Matthew Campbell (civil servant)
Sir Matthew Campbell KBE CB FRSE (23 May 1907 – 7 March 1998) was a senior British civil servant and Secretary of the Department of Agriculture and Fisheries for Scotland. He was highly instrumental in the establishment of the Crofters Commission.
Matthew Campbell was born on 23 May 1907, son of nurseryman Matthew Campbell of High Blantyre, Lanarkshire, Scotland. Matthew, junior, attended the Hamilton Academy, “a famous scholarly school”  in nearby Hamilton. From the Academy, Campbell matriculated at the University of Glasgow, graduating MA.
Entering the civil service in 1928, Campbell was to hold posts in the Inland Revenue and the Admiralty (1935), before being appointed Principal, Department of Agriculture for Scotland (1938–43), Assistant Secretary (1943–53), Under-Secretary (1953-58), and latterly, the last Secretary of the Department of Agriculture for Scotland (1958-1962), becoming in 1962 the first Secretary of the new Department of Agriculture and Fisheries for Scotland, a position he held ‘till his retirement in 1968.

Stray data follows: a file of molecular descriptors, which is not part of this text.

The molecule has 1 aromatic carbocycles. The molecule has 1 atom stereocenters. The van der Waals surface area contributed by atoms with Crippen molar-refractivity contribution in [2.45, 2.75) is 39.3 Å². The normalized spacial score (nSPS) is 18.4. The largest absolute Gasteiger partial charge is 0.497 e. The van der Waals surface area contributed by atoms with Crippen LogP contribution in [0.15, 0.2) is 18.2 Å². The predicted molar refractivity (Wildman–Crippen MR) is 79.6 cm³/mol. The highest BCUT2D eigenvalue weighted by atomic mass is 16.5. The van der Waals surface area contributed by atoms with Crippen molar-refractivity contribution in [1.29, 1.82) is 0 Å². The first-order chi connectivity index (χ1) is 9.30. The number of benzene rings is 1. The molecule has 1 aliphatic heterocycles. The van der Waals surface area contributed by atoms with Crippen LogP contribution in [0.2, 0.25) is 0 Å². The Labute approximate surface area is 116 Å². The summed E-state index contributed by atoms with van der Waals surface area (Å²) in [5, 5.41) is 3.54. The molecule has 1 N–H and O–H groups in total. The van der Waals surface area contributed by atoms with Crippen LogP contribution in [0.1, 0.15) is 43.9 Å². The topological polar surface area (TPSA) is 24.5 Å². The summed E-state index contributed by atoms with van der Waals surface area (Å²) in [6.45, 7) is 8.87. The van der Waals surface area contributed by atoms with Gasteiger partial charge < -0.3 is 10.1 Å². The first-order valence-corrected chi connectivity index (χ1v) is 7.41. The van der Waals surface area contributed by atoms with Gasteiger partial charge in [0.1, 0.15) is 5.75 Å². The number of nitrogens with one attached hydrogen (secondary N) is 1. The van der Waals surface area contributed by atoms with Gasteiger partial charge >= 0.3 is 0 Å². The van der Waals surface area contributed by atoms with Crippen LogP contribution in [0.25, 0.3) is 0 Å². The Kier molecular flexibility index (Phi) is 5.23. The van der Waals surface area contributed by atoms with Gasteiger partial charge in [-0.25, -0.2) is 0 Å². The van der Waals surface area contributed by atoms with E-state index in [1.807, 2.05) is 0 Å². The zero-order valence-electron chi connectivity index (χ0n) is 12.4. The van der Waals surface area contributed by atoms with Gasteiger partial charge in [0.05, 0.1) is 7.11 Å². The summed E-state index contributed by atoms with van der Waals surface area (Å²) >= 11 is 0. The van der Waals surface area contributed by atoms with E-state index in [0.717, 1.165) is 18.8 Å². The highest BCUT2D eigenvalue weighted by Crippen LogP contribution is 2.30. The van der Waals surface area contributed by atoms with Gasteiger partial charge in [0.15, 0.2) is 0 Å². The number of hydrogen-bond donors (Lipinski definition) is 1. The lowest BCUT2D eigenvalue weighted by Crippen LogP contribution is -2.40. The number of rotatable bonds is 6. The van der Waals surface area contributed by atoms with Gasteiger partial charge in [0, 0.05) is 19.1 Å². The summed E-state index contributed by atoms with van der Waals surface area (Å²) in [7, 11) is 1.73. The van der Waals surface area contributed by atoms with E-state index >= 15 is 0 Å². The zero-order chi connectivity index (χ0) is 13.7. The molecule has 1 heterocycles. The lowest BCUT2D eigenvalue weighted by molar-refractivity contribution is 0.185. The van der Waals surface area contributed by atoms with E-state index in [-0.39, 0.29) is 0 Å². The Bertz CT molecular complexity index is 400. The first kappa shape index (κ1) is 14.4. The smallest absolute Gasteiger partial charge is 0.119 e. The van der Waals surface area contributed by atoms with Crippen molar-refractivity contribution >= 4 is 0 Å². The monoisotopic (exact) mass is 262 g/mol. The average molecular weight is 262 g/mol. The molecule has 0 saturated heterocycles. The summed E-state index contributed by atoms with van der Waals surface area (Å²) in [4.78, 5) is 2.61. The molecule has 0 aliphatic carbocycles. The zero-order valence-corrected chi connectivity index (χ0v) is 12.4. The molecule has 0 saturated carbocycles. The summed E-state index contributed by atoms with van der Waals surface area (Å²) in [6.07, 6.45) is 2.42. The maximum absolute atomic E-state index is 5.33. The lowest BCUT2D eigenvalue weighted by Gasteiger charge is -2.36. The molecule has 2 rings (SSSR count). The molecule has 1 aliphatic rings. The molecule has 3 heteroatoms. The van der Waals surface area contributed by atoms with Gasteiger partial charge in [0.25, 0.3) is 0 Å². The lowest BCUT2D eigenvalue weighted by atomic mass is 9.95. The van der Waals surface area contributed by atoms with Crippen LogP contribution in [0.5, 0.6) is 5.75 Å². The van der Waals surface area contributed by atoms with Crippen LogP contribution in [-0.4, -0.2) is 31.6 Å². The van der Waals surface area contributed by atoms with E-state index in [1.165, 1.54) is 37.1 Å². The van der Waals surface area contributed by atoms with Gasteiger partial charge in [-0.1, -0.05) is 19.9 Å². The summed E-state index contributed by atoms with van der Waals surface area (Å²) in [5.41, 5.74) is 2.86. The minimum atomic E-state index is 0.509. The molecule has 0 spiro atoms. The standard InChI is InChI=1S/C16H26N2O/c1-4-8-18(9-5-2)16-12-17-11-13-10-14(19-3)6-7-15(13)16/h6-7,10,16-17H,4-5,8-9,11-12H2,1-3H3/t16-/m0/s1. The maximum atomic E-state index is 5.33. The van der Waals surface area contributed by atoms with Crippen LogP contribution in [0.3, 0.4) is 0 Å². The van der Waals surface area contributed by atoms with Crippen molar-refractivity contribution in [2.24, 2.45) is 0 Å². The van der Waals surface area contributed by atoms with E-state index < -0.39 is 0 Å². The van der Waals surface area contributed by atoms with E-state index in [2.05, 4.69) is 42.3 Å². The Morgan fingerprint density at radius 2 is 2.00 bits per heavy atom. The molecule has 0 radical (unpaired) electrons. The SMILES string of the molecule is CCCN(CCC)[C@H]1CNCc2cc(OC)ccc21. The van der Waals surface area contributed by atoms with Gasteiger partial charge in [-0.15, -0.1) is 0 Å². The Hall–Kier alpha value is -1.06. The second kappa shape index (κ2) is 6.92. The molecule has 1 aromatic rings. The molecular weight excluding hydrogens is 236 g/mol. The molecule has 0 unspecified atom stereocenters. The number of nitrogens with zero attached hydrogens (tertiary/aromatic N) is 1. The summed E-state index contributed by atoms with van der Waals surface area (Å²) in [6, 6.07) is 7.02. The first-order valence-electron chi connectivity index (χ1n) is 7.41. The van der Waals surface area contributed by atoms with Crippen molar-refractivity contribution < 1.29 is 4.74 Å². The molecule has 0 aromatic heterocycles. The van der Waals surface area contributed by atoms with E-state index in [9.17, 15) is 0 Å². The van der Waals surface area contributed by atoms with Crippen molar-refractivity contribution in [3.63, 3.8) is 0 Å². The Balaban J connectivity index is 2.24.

From 1951 to 1954 Campbell served as Secretary of the Taylor Committee, on which recommendation the Crofters' Commission for Scotland was established and Campbell was to be highly instrumental in taking forward the recommendations and work of the Crofters’ Commission.
Marriage, awards and honours
Married in 1939 (Isabella Wilson), Campbell was invested Commander of the Bath in 1959 and elected Fellow of the Royal Society of Edinburgh on 6 March 1961, one of his Proposers being Sir Thomas Murray Taylor KC, Principal and Vice-Chancellor of the University of Aberdeen and former Chair of the Taylor Committee, to which Campbell had been secretary.
Matthew Campbell was knighted (KBE) in 1963.
- The Independent Sir Matthew Campbell – obituary 25 March 1968 by Sir Tam Dalyell. Retrieved 6 April 2011
- Kelly’s Handbook 1976, page 342; Who Was Who 10. Retrieved 6 April 2011
-  Royal Society of Edinburgh – list of Fellows. Sir Matthew Campbell, elected 6 March 1961. Retrieved 6 April 2011 Archived 28 August 2008 at the Wayback Machine.